Uribe will be investigated because of evidence linking him to the late José Guillermo Hernández, better known as Ñeñe, who is suspect of buying votes on current leader Ivan Duque's behalf. These audios mention illicit payments to obtain votes in the northern Colombian state of La Guajira for Duque, who was then a presidential candidate.
The Supreme Court of Justice of Colombia, the highest judicial instance, published on its Twitter official profile: "Based on the complaint by citizens Gonzalo Guillén and Daniel Mendoza in which they attribute to him alleged conduct against the mechanisms of democratic participation, the Instruction Chamber of the Supreme Court of Justice opened a previous investigation against Senator Alvaro Uribe."
Based on the complaint by citizens Gonzalo Guillén and Daniel Mendoza in which they attribute to him alleged conduct against the mechanisms of democratic participation, the Supreme Court of Justice opened a preliminary investigation against the senator Alvaro Uribe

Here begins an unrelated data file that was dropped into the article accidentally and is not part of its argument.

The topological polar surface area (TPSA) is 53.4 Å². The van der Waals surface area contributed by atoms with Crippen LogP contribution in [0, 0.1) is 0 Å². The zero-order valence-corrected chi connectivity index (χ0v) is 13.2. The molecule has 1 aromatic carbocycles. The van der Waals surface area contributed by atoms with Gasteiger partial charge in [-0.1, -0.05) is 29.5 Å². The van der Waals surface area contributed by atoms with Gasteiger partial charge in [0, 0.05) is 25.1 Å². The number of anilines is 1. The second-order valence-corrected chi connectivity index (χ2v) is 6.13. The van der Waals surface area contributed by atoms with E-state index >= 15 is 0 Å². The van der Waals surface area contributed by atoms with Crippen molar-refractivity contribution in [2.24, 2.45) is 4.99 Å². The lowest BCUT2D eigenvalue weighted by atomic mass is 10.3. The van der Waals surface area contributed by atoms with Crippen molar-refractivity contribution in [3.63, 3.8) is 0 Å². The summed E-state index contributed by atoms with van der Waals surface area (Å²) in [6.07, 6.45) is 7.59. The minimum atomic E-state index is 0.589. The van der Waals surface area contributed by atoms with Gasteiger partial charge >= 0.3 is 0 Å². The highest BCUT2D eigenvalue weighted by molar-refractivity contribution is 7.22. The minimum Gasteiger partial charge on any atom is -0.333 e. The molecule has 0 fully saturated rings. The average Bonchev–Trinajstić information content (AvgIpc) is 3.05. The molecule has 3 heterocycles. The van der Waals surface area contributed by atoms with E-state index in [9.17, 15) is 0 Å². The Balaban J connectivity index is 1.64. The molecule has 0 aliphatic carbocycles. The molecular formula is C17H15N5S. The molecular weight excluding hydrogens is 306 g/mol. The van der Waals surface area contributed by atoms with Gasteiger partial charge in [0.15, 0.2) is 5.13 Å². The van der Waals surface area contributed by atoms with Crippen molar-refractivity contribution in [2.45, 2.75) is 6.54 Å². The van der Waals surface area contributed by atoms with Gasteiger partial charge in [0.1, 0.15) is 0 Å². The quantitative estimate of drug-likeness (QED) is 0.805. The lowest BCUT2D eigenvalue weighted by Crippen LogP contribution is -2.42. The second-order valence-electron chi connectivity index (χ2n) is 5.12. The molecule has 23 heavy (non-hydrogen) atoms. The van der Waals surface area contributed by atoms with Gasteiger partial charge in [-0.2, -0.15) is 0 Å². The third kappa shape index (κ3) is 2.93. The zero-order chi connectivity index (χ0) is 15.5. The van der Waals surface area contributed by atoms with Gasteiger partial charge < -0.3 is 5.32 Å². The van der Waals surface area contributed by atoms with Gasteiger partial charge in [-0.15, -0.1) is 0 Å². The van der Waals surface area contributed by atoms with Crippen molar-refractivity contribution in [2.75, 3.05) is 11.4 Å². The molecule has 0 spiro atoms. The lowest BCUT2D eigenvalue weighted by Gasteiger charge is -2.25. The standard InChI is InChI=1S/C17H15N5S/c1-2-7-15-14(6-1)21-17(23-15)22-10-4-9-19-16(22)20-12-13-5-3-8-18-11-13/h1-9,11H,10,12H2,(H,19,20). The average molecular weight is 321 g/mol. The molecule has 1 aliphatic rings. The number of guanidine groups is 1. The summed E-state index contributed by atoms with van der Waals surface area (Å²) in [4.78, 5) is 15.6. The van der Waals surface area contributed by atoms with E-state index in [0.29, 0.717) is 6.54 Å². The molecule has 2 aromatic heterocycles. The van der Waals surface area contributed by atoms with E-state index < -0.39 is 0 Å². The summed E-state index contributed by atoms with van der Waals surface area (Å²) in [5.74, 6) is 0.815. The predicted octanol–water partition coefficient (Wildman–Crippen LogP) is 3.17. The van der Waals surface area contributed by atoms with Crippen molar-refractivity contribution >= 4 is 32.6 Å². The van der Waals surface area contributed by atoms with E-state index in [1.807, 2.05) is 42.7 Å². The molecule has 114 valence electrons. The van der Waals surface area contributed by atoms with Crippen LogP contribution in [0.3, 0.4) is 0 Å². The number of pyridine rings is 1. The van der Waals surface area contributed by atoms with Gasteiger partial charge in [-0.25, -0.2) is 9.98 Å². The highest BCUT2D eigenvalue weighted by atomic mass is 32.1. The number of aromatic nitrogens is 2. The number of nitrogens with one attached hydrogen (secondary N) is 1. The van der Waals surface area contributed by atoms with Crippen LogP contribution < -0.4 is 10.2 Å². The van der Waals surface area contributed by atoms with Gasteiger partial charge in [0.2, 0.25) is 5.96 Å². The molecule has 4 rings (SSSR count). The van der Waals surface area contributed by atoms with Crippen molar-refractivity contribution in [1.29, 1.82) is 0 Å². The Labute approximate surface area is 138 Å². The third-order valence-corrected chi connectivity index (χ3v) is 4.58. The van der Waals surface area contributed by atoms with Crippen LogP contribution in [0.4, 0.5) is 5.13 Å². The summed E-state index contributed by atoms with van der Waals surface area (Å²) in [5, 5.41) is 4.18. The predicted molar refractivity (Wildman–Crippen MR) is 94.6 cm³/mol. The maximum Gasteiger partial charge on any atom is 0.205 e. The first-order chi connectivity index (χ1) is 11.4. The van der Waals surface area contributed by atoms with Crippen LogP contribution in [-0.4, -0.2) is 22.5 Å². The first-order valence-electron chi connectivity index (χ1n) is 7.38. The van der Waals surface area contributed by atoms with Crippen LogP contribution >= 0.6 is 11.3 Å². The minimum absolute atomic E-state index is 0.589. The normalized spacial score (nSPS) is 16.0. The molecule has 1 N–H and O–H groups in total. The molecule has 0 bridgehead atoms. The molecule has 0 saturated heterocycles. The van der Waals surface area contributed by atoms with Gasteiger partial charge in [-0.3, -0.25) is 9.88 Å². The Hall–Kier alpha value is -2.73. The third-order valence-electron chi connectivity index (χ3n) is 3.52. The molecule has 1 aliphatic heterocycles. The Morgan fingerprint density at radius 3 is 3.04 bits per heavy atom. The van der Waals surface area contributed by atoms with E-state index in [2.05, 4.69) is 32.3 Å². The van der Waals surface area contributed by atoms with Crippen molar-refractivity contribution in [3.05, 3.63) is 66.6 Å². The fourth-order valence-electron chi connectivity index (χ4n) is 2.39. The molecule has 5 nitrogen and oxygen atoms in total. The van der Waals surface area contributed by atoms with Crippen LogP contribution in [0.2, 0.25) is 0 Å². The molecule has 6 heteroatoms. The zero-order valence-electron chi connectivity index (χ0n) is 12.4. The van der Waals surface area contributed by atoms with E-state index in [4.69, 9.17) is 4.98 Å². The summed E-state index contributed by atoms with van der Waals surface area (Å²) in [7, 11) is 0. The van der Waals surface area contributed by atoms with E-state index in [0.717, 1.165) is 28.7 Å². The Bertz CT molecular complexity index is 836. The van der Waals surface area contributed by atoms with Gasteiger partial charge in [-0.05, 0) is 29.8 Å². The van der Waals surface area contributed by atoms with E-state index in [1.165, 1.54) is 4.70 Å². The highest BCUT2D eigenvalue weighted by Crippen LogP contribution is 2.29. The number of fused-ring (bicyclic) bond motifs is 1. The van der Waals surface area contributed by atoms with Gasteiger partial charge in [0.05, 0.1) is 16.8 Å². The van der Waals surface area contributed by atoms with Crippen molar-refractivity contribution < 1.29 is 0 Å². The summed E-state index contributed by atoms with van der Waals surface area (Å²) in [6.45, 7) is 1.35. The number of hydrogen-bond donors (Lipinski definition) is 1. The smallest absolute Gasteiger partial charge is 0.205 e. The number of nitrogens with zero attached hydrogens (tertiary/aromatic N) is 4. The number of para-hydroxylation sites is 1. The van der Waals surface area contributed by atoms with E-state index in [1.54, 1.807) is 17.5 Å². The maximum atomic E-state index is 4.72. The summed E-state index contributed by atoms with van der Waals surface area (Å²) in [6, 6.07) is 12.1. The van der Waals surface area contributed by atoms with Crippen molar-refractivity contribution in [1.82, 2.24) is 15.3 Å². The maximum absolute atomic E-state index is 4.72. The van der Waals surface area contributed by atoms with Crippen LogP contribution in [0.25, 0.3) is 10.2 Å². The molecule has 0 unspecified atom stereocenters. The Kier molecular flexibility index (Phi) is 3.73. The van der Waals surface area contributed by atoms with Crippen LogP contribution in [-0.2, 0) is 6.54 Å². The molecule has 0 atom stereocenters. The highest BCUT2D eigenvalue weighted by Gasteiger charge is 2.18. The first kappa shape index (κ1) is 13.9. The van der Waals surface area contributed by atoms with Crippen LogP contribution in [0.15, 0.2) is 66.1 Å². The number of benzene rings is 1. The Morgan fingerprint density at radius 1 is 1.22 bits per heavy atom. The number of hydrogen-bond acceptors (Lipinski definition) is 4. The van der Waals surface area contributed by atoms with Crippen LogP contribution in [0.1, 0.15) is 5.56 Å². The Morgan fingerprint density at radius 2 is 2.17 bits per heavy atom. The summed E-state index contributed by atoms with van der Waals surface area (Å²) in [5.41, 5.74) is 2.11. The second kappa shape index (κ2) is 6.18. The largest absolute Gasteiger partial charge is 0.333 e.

Both demanders, Gonzalo Guillén and Daniel Mendoza, are journalists who collected evidence in the votes-buying' case.
The allegation exploded after Uribe's lawyer, Victor Mosquera Martin, alleged the nonexistence of such evidence against the right-wing leader. Guillen and Mendoza requested proof revision and accused Uribe's legal representatives of the audios' supposed disappearance.
The aforementioned recorded conversations occurred between "El Ñeñe" and a woman named Priscilla. Recent investigations proved that the unknown woman was Priscila Cabrales, an Uribe's assessor. Another former mandatary consultant, Maria Claudia Daza, is also linked to the case.
Uribe, current Colombian senator, responded to these accusations saying that President Ivan Duque and his allies govern with transparency and legality. Uribe denies being involved in the events.